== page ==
What: Spirit of the Outdoors Film Festival
When: Submissions due by April 10; festival at 6 p.m. April 17.
Where: REI Boulder, 1789 28th St.
More info: spiritoftheoutdoorsfilmfestival.com
Taage Dressel-Martin, age 8 (at the time), chose his sister, Sophie, age 6, for the starring role in his first film, which celebrates a big snow day in their backyard in Wheat Ridge.
“She’s a good actress and a good subject,” Taage said. “Most of the time she does what I tell her, she’s cute and she’s funny.”
“Snowy Sophie” premiered at the 2009 Spirit of the Outdoors Film Festival, at REI Boulder. The festival embraces an all-inclusive, YouTube-era take on filmmaking — children, amateurs and professional filmmakers have all shown their work at past festivals.
It started three years ago when a staff member at REI’s Boulder store — who was enthusiastic about video — asked about starting a film festival, said Sarah Leone, outreach specialist for the store.
“We’re always looking for ways to get the community involved in outdoor recreation,” Leone said. “It was a neat way for folks like you and me to show what they love about the outdoors.”
The festival invites anyone to submit a five-minute film that simply shows why you love the outdoors, what inspires you.
“As a filmmaker, I’m really excited to see film festivals like the REI Spirit of the Outdoors and others come about,” said Marianne Leviton, longtime filmmaker and founder of the Boulder Filmmaking Incubator. “For someone like me who makes films, it adds another dimension, but more importantly, it encourages other people who are interested in film pick up a camera.”
Taage’s father, Scott Dressel-Martin, said the atmosphere at last year’s festival was true to that inclusive spirit.
“There were films made by professional filmmakers there and an 8-year-old filmmaker, and everyone was really generous about viewing the film for what it was,” he said.
“It’s the most positive thing. It’s like a big group hug. I think everyone walks out of that room feeling pretty good about themselves.”
Leviton said the festival “takes filmmaking and marries it with community.”
“People come together and sit in the same room and share it as a community,” she said. “That’s the extra step that I think has real value.”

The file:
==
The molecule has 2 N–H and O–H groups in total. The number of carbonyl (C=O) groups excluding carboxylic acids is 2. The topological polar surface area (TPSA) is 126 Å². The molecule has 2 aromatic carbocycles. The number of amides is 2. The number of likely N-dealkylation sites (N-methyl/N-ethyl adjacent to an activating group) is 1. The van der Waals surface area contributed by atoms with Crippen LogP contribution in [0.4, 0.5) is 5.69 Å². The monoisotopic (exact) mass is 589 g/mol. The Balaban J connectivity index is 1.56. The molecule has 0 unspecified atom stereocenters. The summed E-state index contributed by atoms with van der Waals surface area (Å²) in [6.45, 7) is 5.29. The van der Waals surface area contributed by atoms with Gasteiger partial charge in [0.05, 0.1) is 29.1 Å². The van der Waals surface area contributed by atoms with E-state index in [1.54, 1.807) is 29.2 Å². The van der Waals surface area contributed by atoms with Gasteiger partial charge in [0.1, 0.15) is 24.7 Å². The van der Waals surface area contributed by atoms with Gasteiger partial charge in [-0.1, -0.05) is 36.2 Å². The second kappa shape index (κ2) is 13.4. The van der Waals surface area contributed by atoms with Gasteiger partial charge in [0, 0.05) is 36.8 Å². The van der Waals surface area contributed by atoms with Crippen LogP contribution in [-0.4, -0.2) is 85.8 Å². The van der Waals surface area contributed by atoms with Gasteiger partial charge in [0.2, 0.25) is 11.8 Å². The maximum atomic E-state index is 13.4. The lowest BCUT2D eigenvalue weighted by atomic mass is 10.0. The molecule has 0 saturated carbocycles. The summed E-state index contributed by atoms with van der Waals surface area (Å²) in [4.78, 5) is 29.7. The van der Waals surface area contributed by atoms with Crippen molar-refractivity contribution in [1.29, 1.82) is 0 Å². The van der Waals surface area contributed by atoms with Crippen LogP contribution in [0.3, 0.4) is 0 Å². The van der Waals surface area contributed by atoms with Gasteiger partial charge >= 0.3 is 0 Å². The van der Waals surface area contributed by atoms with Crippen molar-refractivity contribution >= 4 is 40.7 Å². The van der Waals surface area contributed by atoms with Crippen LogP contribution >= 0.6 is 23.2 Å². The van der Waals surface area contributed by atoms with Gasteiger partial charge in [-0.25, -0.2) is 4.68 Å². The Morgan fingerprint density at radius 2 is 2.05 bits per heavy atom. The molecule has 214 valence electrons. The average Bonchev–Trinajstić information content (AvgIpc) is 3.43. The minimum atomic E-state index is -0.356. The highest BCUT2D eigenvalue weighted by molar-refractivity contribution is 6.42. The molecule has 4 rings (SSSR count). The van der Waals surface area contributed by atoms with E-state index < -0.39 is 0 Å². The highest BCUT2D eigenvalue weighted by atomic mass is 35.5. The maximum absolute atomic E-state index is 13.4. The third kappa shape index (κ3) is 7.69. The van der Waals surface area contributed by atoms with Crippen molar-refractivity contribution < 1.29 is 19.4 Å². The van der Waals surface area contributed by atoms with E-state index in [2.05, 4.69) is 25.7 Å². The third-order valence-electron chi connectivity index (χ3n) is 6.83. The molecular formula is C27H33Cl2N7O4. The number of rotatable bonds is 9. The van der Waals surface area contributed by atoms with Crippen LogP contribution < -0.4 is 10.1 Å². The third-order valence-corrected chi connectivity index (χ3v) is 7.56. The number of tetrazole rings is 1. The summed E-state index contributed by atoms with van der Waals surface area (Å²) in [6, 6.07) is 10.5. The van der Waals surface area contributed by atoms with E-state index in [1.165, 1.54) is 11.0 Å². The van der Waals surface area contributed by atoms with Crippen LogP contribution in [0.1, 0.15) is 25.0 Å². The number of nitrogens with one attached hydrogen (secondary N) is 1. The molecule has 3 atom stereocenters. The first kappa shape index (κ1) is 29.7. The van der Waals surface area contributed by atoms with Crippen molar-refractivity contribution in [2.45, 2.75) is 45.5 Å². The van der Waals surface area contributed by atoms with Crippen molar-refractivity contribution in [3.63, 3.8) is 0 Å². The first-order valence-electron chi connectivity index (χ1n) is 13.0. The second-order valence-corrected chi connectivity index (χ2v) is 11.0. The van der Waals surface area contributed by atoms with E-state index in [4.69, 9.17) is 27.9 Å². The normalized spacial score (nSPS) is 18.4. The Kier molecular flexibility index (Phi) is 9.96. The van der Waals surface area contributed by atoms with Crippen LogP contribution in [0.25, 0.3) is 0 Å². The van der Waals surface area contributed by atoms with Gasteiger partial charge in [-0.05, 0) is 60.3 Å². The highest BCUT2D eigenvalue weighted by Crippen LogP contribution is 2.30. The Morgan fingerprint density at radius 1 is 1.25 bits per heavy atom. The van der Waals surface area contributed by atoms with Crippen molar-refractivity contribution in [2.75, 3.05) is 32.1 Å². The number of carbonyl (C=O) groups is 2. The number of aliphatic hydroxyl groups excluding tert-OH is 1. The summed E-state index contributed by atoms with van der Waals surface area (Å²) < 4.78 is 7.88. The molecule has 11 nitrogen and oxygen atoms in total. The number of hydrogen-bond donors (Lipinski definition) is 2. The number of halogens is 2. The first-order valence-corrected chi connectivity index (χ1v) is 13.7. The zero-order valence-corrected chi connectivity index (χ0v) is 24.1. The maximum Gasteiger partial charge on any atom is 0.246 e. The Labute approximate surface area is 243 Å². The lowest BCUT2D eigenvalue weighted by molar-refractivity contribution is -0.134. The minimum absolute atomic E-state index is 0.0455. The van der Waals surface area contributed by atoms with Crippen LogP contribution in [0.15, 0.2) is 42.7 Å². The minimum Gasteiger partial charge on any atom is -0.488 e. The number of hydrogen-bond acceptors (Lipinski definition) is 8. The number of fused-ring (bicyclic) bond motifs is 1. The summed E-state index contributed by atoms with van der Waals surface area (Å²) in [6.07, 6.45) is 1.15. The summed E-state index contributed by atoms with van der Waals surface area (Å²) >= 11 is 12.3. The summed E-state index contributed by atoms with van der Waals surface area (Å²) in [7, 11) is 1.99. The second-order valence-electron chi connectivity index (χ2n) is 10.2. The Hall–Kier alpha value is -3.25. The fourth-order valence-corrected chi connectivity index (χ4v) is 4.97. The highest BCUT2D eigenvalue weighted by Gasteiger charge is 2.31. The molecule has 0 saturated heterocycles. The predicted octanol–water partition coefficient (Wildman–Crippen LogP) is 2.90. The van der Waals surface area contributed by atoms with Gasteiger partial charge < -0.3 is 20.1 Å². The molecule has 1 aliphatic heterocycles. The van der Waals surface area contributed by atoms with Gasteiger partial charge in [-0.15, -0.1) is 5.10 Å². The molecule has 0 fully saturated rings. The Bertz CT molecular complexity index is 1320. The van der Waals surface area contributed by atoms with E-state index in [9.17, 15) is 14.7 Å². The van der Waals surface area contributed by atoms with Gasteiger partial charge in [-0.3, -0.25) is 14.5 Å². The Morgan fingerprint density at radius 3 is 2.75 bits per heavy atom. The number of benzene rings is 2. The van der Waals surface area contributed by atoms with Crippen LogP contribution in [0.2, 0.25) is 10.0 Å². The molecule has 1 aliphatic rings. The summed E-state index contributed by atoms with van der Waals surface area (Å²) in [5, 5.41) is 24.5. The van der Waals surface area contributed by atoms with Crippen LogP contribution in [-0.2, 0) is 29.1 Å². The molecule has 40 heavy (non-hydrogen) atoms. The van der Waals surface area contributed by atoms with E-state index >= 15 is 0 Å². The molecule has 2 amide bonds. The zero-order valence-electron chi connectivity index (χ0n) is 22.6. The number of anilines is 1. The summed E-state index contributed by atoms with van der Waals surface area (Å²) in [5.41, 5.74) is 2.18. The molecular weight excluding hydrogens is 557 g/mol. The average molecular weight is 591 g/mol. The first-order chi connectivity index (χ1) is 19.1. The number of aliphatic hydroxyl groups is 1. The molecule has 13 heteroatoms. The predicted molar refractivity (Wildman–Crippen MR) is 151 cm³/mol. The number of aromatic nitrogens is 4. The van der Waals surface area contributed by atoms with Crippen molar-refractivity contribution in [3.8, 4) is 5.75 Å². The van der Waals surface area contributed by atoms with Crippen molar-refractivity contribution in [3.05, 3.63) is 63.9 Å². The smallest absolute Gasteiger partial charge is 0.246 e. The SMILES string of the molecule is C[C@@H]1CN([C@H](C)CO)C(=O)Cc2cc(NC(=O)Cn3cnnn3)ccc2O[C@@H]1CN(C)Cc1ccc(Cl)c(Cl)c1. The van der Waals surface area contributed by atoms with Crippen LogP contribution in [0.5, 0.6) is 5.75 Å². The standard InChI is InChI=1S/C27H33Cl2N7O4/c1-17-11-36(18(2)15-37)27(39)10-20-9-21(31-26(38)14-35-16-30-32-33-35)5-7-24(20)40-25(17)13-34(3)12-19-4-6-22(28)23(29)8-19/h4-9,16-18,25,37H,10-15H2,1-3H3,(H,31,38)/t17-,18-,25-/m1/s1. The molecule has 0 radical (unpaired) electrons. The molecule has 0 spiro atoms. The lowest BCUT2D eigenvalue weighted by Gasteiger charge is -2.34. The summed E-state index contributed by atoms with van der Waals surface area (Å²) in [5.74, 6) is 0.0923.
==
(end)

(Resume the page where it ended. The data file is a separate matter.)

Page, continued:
For a professional like Leviton, a non-professional festival was an opportunity to create something different — something playful, less serious.
The script for Leviton’s film, “Olivia, Naturally!” was an essay written and dictated by her neighbor’s 6-year-old daughter, Olivia. Leviton filmed Olivia climbing trees, dropping rocks in a creek and making blankets out of flowers near her Boulder home.
“Instead of doing extreme sports and things, I liked the idea of twisting the outdoors theme a bit and bringing it down to a child’s eyes,” Leviton said.
Steven Vanek, of Gold Hill, has been doing videography work since he retired as a teacher. But the festival was an opportunity to make his own movie and feature his friend Barry Oreck’s song about their hut-trip adventures. (Vanek has been skiing in to 10th Mountain Division huts for 34 years.)
Vanek said he wanted to avoid the adrenaline-soaked side of outdoors filmmaking.
“Some people go for adrenaline hits, and you see a lot of movies about that,” Vanek said. “But some people want to connect with nature.”
For “Hut Trip Lullaby,” his submission to the 2008 festival, Vanek wanted to capture the beauty of the flow of telemark skiing.
“The flow, for me, is just more of what I enjoy about skiing,” Vanek said. “When I ski in powder, it’s that feeling of floating on earth that you don’t always get to experience. And watching others do it and capturing it at a distance and seeing what kind of lines they make — because the lines they make, you can almost see what they’re thinking in the moment.”
For the Film Dailies, a Denver-based group of musicians and filmmakers, the Spirit of the Outdoors festival was a first step for “SLED,” a documentary about Steamboat Springs dogsled racer Krista Halsnes that featured original music by Dailies musicians.
“‘SLED’ was chosen to be part of the Adventure Film Festival, which is a bigger, more national-slash-international festival, and that was really cool,” said Michael Lloyd, a member of Film Dailies.
‘SLED’ was the first film he, Molly Cherington and Hannah Vanderlan made, but they’ve since made a concert-length film of their live show and footage of Denver.
It’s easier than it used to be to make a film. Dressel-Martin said 8-year-old Taage shot and edited “Snowy Sophie” almost entirely on his own.
“The deal we made with him was, if he wanted to do it, he had to do it all by himself,” Dressel-Martin said.
And he did. Taage shot the film on a camera his parents received as a gift when he was born.
Other than helping him find some iMovie tutorials and giving him access to some royalty-free music he had for his own work as a photographer, Dressel-Martin didn’t help Taage. He was amazed by how quickly his son put the film together; it was a matter of a few hours.
“Literally, he watched a tutorial, did a few things, and made a movie,” he said, adding that since the festival calls for movies of five minutes or less, it was more accessible for his son.
Taage, now 9, is making another film for this year’s festival, while he’s on spring break in Florida. Sophie and the rest of the family, including his grandparents, will star in this one.
Vanek said he hopes the festival grows.
“I like the idea of a neighborhood festival where people can just enjoy each other’s work and not feel like you have to spend hundreds of thousands of dollars to get your work seen.”
“There are always going to be those levels, but there should be grassroots things, too, that can expand from there.”